Keurig coffee share grows - so does controversy

Packaged coffee pods highlighting the biodegradability of it's product, are stacked for shipment from the Rogers Family Company in Lincoln, Calif. The Rogers company is one of several coffee roasters who make single-serve coffee pods for use in the Keurig Green Mountain's single- serve coffee machines. (AP Photo/Rich Pedroncelli)

LINCOLN, Calif. (AP) — One measure of how heated the environmental battle has become over coffee giant Keurig Green Mountain's $5 billion-a-year, single-serve plastic pods is how often the company's opponents resort to galactic comparisons.

Keurig, the single-serve coffee industry's leader, produced enough plastic coffee pods last year to circle the earth more than 10 times, according to one analyst's estimate, often cited by Keurig's critics. A YouTube parody depicts aliens that look like the company's plastic pods invading Earth.

After the company introduced a new coffee-maker in time for Christmas that only allowed its pods, the battle heated up again, spawning parodies featuring Star Wars-style rebels challenging the "Keurig Empire" by hacking a machine to accept more environmentally friendly pods made by rivals.

More than a dozen coffee manufacturers and other businesses are suing over what they claim is Keurig's unfair efforts to shut out rival pods.

"We're under siege," said Jon Rogers, patriarch of a California-based family coffee company whose soy and corn byproduct-based pods are among those that the new Keurig machine is engineered to reject. "It's a matter of life and death for me."

Keurig says the fight boils down to how to make the best cup of coffee, and the company has pledged to come up with a fully recyclable pod of its own by 2020. The throw-away containers, both by Keurig and its competitors, allow coffee drinkers to get a quick cup without messy grounds.

One reason Keurig is locked into plastic right now is that nothing else seems to keep the coffee inside the pods fresh like plastic does, said Monique Oxender, the company's chief sustainability officer. Keurig is seeking more environmentally friendly materials for its pods, she said.

"We have to do that while protecting the quality of the coffee," she said.

If this sounds like a tempest in a coffee cup, it may be that you haven't yet gotten a single serve coffee-brewer for Christmas, which analysts says it is how half the users get their start.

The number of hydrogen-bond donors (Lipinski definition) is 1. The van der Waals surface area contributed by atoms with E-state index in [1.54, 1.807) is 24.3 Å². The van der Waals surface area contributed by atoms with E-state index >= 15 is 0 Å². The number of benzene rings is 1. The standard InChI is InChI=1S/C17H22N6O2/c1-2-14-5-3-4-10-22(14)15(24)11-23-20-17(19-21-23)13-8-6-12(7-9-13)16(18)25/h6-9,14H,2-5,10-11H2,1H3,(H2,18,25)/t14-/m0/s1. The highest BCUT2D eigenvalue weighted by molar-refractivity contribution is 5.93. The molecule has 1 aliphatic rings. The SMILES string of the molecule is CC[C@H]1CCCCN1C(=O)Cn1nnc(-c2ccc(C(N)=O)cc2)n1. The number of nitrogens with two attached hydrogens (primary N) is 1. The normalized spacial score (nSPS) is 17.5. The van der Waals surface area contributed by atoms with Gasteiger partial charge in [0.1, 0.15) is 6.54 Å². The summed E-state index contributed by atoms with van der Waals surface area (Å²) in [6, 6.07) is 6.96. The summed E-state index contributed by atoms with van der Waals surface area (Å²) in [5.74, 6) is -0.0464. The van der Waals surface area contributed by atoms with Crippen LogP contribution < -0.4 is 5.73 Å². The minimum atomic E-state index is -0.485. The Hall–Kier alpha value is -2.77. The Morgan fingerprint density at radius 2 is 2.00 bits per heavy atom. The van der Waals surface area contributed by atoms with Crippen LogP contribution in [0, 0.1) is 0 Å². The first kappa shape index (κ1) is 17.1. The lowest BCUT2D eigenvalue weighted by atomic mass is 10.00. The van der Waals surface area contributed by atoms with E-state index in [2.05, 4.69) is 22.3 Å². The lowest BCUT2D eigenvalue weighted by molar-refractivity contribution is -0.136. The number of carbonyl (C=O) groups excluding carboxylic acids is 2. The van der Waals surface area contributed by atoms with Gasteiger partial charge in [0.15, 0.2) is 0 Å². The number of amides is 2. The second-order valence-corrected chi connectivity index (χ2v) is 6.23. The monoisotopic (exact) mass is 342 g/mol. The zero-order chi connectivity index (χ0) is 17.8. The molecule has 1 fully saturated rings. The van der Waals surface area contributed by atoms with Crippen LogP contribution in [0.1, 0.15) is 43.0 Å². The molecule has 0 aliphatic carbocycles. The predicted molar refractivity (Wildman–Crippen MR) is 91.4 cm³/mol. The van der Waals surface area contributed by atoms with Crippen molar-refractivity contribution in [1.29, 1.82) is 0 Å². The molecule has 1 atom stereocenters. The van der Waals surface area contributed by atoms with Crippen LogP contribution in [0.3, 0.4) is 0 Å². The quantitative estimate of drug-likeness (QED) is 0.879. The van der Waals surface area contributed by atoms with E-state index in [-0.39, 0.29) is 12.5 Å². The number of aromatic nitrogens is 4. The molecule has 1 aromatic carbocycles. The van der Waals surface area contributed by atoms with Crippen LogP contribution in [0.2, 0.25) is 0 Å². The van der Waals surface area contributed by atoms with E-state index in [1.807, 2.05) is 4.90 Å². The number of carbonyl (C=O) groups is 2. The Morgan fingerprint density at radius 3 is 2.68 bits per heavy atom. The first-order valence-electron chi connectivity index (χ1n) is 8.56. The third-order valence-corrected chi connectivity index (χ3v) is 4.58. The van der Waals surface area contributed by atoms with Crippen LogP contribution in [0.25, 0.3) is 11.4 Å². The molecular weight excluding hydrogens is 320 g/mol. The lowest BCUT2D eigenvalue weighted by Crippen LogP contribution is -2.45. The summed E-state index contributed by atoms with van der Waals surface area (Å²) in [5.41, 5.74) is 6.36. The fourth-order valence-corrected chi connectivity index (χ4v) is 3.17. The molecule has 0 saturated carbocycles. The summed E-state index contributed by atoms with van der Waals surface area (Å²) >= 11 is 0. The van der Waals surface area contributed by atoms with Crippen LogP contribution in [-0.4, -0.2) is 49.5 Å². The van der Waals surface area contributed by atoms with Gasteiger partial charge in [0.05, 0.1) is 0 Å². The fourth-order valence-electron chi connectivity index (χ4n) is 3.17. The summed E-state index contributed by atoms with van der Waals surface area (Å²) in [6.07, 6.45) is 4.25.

Keurig's product is reshaping the $40 billion U.S. coffee industry. Its annual report said it accounted for 30 percent of retail coffee sales last year. More than one in five U.S. households had one of Keurig's single-serve coffee makers.

"In their current form, they're an environmental disaster," said Kevin Knox, a coffee-industry veteran and analyst who now publishes and blogs on coffee and the global coffee trade.

The controversy heated up when the company introduced its Keurig 2.0 last Christmas. Consumers complained about having to use only Keurig-affiliated brands, and environmentalists fumed about the steady stream of plastic pods to U.S. landfills.

And analysts say holiday sales were disappointing.

Coffee industry experts say Keurig it has stuck with plastic so far not only because it keeps the coffee fresher but because it helps contain the carbon dioxide that roasted beans put off — early K-Cup prototypes had a problem with pods popping open.

Makers of biodegradable and recyclable single-serve pods can deal with both problems by finely timing distribution to retailers, so the pods don't sit around too long on store shelves, said Knox, the coffee blogger.

Rogers, whose adult children help him run Rogers Family Coffee in Lincoln, California, a half-hour from Sacramento, isn't waiting for the lawsuits against Keurig to work their way through courts.

His family recently produced a small black gizmo it calls the "Freedom Clip," which they say lets consumers rig a Keurig 2.0 coffee machine so it accepts rival brands.

Rogers mails them for free to any consumer who asks. Rogers also is about to start distribution of biodegradable coffee pods marked with special ink that he says will fool the lock-out mechanism on the Keurig 2.0.

Ultimately, Knox said, the boom of coffee-pod sales shows how intimidated Americans have become by the long-running gourmet coffee trend — fearing to home-brew java, and feeling coffee-brewing is an art best left to Keurig, Starbucks and other professionals.

If it's really environmentally friendly coffee you want, Knox said, the argument runs the other way entirely. Instant coffee, he noted, ships easily as a lightweight powder, with minimal packaging, and a recyclable glass jar. "One good size jar of instant coffee makes hundreds of cups."

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